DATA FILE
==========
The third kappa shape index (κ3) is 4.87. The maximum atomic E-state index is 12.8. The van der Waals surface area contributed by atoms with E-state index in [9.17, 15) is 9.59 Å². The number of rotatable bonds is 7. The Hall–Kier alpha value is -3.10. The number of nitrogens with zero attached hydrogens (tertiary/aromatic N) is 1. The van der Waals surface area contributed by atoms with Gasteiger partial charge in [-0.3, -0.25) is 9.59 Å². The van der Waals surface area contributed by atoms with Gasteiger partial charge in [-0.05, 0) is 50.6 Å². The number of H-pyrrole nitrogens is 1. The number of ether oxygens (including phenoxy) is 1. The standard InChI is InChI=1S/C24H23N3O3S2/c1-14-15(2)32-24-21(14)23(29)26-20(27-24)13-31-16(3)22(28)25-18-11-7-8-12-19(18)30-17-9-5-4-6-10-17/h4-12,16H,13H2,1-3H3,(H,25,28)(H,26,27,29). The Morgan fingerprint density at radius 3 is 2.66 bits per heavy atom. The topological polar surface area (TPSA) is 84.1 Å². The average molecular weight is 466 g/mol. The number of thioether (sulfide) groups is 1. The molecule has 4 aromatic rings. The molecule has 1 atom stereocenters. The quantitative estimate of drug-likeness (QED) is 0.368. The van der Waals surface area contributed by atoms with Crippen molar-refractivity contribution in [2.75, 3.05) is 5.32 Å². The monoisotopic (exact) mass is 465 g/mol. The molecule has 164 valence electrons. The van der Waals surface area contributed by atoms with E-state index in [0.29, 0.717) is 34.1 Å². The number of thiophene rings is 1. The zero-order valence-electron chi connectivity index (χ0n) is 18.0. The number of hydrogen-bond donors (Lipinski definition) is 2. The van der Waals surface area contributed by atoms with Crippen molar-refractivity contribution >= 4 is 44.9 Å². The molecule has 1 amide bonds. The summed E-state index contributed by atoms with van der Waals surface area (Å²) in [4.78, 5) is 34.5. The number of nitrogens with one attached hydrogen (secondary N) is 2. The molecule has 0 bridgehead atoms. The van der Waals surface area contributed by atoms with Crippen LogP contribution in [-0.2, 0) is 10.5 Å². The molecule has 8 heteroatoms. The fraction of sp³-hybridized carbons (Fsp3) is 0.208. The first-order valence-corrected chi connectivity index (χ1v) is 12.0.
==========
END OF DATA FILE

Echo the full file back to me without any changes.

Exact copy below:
The third kappa shape index (κ3) is 4.87. The maximum atomic E-state index is 12.8. The van der Waals surface area contributed by atoms with E-state index in [9.17, 15) is 9.59 Å². The number of rotatable bonds is 7. The Hall–Kier alpha value is -3.10. The number of nitrogens with zero attached hydrogens (tertiary/aromatic N) is 1. The van der Waals surface area contributed by atoms with Gasteiger partial charge in [-0.3, -0.25) is 9.59 Å². The van der Waals surface area contributed by atoms with Gasteiger partial charge in [-0.05, 0) is 50.6 Å². The number of H-pyrrole nitrogens is 1. The number of ether oxygens (including phenoxy) is 1. The standard InChI is InChI=1S/C24H23N3O3S2/c1-14-15(2)32-24-21(14)23(29)26-20(27-24)13-31-16(3)22(28)25-18-11-7-8-12-19(18)30-17-9-5-4-6-10-17/h4-12,16H,13H2,1-3H3,(H,25,28)(H,26,27,29). The Morgan fingerprint density at radius 3 is 2.66 bits per heavy atom. The topological polar surface area (TPSA) is 84.1 Å². The average molecular weight is 466 g/mol. The number of thioether (sulfide) groups is 1. The molecule has 4 aromatic rings. The molecule has 1 atom stereocenters. The quantitative estimate of drug-likeness (QED) is 0.368. The van der Waals surface area contributed by atoms with Crippen molar-refractivity contribution in [2.75, 3.05) is 5.32 Å². The monoisotopic (exact) mass is 465 g/mol. The molecule has 164 valence electrons. The van der Waals surface area contributed by atoms with E-state index in [0.29, 0.717) is 34.1 Å². The number of thiophene rings is 1. The zero-order valence-electron chi connectivity index (χ0n) is 18.0. The number of hydrogen-bond donors (Lipinski definition) is 2. The van der Waals surface area contributed by atoms with Crippen molar-refractivity contribution >= 4 is 44.9 Å². The molecule has 1 amide bonds. The summed E-state index contributed by atoms with van der Waals surface area (Å²) in [4.78, 5) is 34.5. The number of nitrogens with one attached hydrogen (secondary N) is 2. The molecule has 0 bridgehead atoms. The van der Waals surface area contributed by atoms with Crippen LogP contribution in [-0.2, 0) is 10.5 Å². The molecule has 8 heteroatoms. The fraction of sp³-hybridized carbons (Fsp3) is 0.208. The first-order valence-corrected chi connectivity index (χ1v) is 12.0.